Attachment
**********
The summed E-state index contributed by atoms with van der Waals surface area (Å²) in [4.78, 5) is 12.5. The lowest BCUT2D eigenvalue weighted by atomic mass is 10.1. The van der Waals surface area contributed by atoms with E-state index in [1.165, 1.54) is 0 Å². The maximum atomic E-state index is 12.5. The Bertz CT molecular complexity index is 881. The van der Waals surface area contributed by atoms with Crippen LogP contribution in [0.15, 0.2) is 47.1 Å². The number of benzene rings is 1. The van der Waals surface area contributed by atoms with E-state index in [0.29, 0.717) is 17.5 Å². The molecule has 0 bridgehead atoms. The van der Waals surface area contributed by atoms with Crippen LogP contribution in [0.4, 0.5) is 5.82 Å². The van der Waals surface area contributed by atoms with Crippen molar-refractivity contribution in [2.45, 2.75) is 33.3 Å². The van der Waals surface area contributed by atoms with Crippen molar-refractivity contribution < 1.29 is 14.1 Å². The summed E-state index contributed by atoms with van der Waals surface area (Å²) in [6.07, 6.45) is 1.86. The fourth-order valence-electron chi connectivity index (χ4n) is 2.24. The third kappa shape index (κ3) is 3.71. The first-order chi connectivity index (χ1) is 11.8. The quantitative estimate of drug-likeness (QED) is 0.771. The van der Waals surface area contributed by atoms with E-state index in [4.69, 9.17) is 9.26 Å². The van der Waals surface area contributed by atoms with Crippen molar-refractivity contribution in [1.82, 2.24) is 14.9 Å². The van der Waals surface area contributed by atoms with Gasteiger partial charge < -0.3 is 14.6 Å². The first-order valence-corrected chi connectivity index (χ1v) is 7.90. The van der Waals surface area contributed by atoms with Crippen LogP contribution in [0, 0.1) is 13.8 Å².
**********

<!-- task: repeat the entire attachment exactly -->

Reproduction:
The summed E-state index contributed by atoms with van der Waals surface area (Å²) in [4.78, 5) is 12.5. The lowest BCUT2D eigenvalue weighted by atomic mass is 10.1. The van der Waals surface area contributed by atoms with E-state index in [1.165, 1.54) is 0 Å². The maximum atomic E-state index is 12.5. The Bertz CT molecular complexity index is 881. The van der Waals surface area contributed by atoms with Crippen LogP contribution in [0.15, 0.2) is 47.1 Å². The number of benzene rings is 1. The van der Waals surface area contributed by atoms with E-state index in [0.29, 0.717) is 17.5 Å². The molecule has 0 bridgehead atoms. The van der Waals surface area contributed by atoms with Crippen LogP contribution in [0.4, 0.5) is 5.82 Å². The van der Waals surface area contributed by atoms with Crippen molar-refractivity contribution in [2.45, 2.75) is 33.3 Å². The van der Waals surface area contributed by atoms with Crippen molar-refractivity contribution < 1.29 is 14.1 Å². The summed E-state index contributed by atoms with van der Waals surface area (Å²) in [6.07, 6.45) is 1.86. The fourth-order valence-electron chi connectivity index (χ4n) is 2.24. The third kappa shape index (κ3) is 3.71. The first-order chi connectivity index (χ1) is 11.8. The quantitative estimate of drug-likeness (QED) is 0.771. The van der Waals surface area contributed by atoms with E-state index in [4.69, 9.17) is 9.26 Å². The van der Waals surface area contributed by atoms with Crippen molar-refractivity contribution in [1.82, 2.24) is 14.9 Å². The van der Waals surface area contributed by atoms with Gasteiger partial charge < -0.3 is 14.6 Å². The first-order valence-corrected chi connectivity index (χ1v) is 7.90. The van der Waals surface area contributed by atoms with Crippen LogP contribution in [0, 0.1) is 13.8 Å².